According to the Rambam, how do we understand the change of heart of Pharaoh and his servants that almost led to the release of the Jews before the plague of locusts?

IV. Two Types of Servants

Perhaps we can differentiate between Pharaoh’s servants. Like all leaders, Pharaoh had an inner circle of advisors. Yosef was raised to that inner circle, which afforded him great power. The Gemara (Sotah 11a) says that Pharaoh had three advisors regarding the evil decrease on the Jewish slaves — Bilam advised and was killed, Iyov was silent suffered, and Yisro fled and was rewarded. Perhaps it was that inner circles of servants who had been advising Pharaoh throughout the plagues and whose hearts were now hardened.

However, those advisors had their own assistants. This second tier of advisors, essentially working-class aides, remained silent throughout the ordeal, serving their bosses as appropriate. Their hearts were never hardened because they played no real role in leadership. But with the warning of this plague, they broke their silence. They felt their duty to their country and their own survival demanded that they rise to the occasion and warn Pharaoh of the disaster into which he was leading the country. They told Pharaoh what he needed to hear, what the people on the street were saying. He was risking Egypt’s future needlessly in his arrogance. They spoke truth to power, and he listened.

Pharaoh realized that if these lowly servants were willing to speak up, things must be very bad. He wasn’t willing to repent, to obey God even out of fear of divine punishment. Pharaoh was worried about rebellion, about the impact of his declining popularity on his ability to rule. He was willing to compromise in order to calm his own people, not in order to obey God’s orders. In this way, his hardened heart was not an obstacle to doing the right thing, because he was doing it for the wrong reason. But in the end, even the threat of rebellion could not overcome Pharaoh’s arrogance and stubbornness.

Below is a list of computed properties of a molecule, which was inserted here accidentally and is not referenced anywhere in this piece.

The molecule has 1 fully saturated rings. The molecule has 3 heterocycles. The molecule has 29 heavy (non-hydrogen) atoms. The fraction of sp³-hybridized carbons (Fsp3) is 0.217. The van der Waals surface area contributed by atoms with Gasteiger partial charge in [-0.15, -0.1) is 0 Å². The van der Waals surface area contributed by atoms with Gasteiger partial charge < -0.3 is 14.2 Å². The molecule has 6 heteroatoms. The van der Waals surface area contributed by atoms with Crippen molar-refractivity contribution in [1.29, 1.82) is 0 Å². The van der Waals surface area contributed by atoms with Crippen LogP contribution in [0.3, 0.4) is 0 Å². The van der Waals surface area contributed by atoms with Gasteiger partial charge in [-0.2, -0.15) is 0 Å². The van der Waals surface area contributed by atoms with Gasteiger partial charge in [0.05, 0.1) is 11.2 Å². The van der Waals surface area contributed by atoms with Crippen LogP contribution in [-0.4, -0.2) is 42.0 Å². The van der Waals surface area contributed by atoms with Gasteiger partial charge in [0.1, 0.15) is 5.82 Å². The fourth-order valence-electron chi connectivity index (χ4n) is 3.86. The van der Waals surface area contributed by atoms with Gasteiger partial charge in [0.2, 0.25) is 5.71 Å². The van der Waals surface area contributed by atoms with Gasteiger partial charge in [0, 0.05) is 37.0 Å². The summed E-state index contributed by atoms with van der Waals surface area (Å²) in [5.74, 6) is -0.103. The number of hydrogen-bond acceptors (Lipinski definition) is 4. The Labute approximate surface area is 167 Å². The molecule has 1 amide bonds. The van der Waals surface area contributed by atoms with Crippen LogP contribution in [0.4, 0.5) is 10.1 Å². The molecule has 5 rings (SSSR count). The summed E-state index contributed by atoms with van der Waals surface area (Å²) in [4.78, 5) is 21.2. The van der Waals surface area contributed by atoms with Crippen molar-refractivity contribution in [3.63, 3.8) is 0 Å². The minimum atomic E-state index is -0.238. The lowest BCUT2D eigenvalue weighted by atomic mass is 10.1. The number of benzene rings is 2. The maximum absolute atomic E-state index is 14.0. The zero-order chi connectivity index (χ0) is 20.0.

1. See also Ramban and Abarbanel, ad loc. 

About Gil Student

Rabbi Gil Student is the Publisher and Editor-in-Chief of TorahMusings.com, a leading website on Orthodox Jewish scholarly subjects, and the Book Editor of the Orthodox Union’s Jewish Action magazine. He writes a popular column on issues of Jewish law and thought featured in newspapers and magazines, including The Jewish Link of New Jersey, The Jewish Echo and The Vues. In the past, he has served as the President of the small Jewish publisher Yashar Books and as the Managing Editor of OU Press. Rabbi Student recently served on the Executive Committee of the Rabbinical Council of America and currently serves as Director of the Halacha Commission of the Rabbinical Alliance of America. He also serves on the Editorial Board of Jewish Action magazine and the Board of OU Press. He has published five English books, the most recent titled Search Engine volume 2: Finding Meaning in Jewish Texts -- Jewish Leadership, and served as the American editor for Morasha Kehillat Yaakov: Essays in Honour of Chief Rabbi Lord Jonathan Sacks.